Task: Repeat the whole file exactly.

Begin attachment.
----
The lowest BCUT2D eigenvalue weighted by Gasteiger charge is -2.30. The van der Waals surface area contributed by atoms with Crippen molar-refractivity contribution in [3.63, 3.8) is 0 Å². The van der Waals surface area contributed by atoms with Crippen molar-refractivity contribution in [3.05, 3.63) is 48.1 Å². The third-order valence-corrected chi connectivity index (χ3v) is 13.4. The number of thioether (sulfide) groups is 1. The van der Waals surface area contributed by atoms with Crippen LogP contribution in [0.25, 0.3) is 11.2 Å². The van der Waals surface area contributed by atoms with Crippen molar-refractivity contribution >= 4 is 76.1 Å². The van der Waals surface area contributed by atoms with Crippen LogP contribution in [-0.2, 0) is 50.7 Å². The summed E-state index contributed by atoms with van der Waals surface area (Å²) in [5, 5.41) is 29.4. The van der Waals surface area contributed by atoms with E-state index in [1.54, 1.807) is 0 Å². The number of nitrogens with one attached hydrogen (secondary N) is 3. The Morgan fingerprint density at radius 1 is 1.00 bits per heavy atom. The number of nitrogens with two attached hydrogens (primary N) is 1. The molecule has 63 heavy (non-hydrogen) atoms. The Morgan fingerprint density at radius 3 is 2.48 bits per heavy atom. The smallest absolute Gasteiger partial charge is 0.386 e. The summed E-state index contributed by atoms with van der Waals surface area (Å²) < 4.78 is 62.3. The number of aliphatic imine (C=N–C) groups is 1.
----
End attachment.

The lowest BCUT2D eigenvalue weighted by Gasteiger charge is -2.30. The van der Waals surface area contributed by atoms with Crippen molar-refractivity contribution in [3.63, 3.8) is 0 Å². The van der Waals surface area contributed by atoms with Crippen molar-refractivity contribution in [3.05, 3.63) is 48.1 Å². The third-order valence-corrected chi connectivity index (χ3v) is 13.4. The number of thioether (sulfide) groups is 1. The van der Waals surface area contributed by atoms with Crippen LogP contribution in [0.25, 0.3) is 11.2 Å². The van der Waals surface area contributed by atoms with Crippen molar-refractivity contribution >= 4 is 76.1 Å². The van der Waals surface area contributed by atoms with Crippen LogP contribution in [-0.2, 0) is 50.7 Å². The summed E-state index contributed by atoms with van der Waals surface area (Å²) in [5, 5.41) is 29.4. The van der Waals surface area contributed by atoms with E-state index in [1.54, 1.807) is 0 Å². The number of nitrogens with one attached hydrogen (secondary N) is 3. The Morgan fingerprint density at radius 1 is 1.00 bits per heavy atom. The number of nitrogens with two attached hydrogens (primary N) is 1. The molecule has 63 heavy (non-hydrogen) atoms. The Morgan fingerprint density at radius 3 is 2.48 bits per heavy atom. The smallest absolute Gasteiger partial charge is 0.386 e. The summed E-state index contributed by atoms with van der Waals surface area (Å²) < 4.78 is 62.3. The number of aliphatic imine (C=N–C) groups is 1.